War is Boring: The Downside of the Afghan Surge

War is Boring: The Downside of the Afghan Surge

BAGRAM, Afghanistan -- Standing on a mountaintop, 1st Lt. Maximilian Soto swept his arm from side to side, indicating a 400-square-mile expanse of fields, rivers and streams surrounding the village of Estalef in Parwan province, just north of Kabul. "All this," he said, "is mine." With a force of just 26 men from the Special Troops Battalion of the U.S. Army's 82nd Airborne Division, Soto provides security for a chunk of Afghanistan the size of a typical American county. "It's quite difficult," he told World Politics Review.

In December, U.S. President Barack Obama announced he would be sending 30,000 new troops to reinforce the more than eight-year-old Afghan war effort. These forces are now arriving, feeding ongoing NATO offensives in the southern provinces of Kandahar and Helmand, as well as efforts to establish a meaningful troop presence in provinces that previously went unpatrolled, such as Logar province in the east.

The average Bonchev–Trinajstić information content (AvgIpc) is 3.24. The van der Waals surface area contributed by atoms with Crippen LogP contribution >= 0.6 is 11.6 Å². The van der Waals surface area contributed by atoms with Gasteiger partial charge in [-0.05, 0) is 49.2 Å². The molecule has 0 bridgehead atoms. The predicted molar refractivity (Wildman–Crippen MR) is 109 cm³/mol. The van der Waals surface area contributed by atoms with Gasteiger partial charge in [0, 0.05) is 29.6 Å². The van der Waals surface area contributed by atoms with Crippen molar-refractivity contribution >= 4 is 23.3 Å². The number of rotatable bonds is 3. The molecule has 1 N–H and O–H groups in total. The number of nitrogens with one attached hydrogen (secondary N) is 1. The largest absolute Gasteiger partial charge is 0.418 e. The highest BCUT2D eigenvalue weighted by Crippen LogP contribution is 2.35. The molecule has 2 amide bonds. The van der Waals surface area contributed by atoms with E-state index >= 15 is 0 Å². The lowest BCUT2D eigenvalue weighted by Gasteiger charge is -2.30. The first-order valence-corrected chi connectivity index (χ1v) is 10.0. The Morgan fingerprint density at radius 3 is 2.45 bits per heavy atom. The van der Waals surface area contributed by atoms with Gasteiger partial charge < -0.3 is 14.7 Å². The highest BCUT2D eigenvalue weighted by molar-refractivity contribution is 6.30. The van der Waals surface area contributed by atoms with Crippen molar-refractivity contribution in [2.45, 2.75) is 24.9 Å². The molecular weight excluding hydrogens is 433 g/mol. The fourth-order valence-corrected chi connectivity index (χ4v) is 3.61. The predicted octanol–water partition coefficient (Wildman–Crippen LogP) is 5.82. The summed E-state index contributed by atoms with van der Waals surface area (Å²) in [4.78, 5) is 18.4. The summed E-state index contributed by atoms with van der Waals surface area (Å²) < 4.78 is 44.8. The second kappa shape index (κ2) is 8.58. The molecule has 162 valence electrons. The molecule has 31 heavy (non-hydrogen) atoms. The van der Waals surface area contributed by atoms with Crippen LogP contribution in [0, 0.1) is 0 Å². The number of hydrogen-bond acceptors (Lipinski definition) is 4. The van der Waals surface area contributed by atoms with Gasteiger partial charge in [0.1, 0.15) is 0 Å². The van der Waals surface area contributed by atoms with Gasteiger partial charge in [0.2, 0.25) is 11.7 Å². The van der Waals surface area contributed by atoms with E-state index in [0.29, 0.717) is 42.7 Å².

But there's a downside to the Afghan surge. The concentration of resources in the south and the more mountainous parts of the east has meant keeping troop contingents in more secure areas to the absolute minimum. "Clear and hold," is NATO's new mantra, but the "clear" part is receiving the bulk of the resources, while in provinces like Parwan, soldiers doing the "holding" are stretched thin. This under-resourcing could jeopardize the security and prosperity of the pro-NATO Afghan heartland in the provinces surrounding Kabul.

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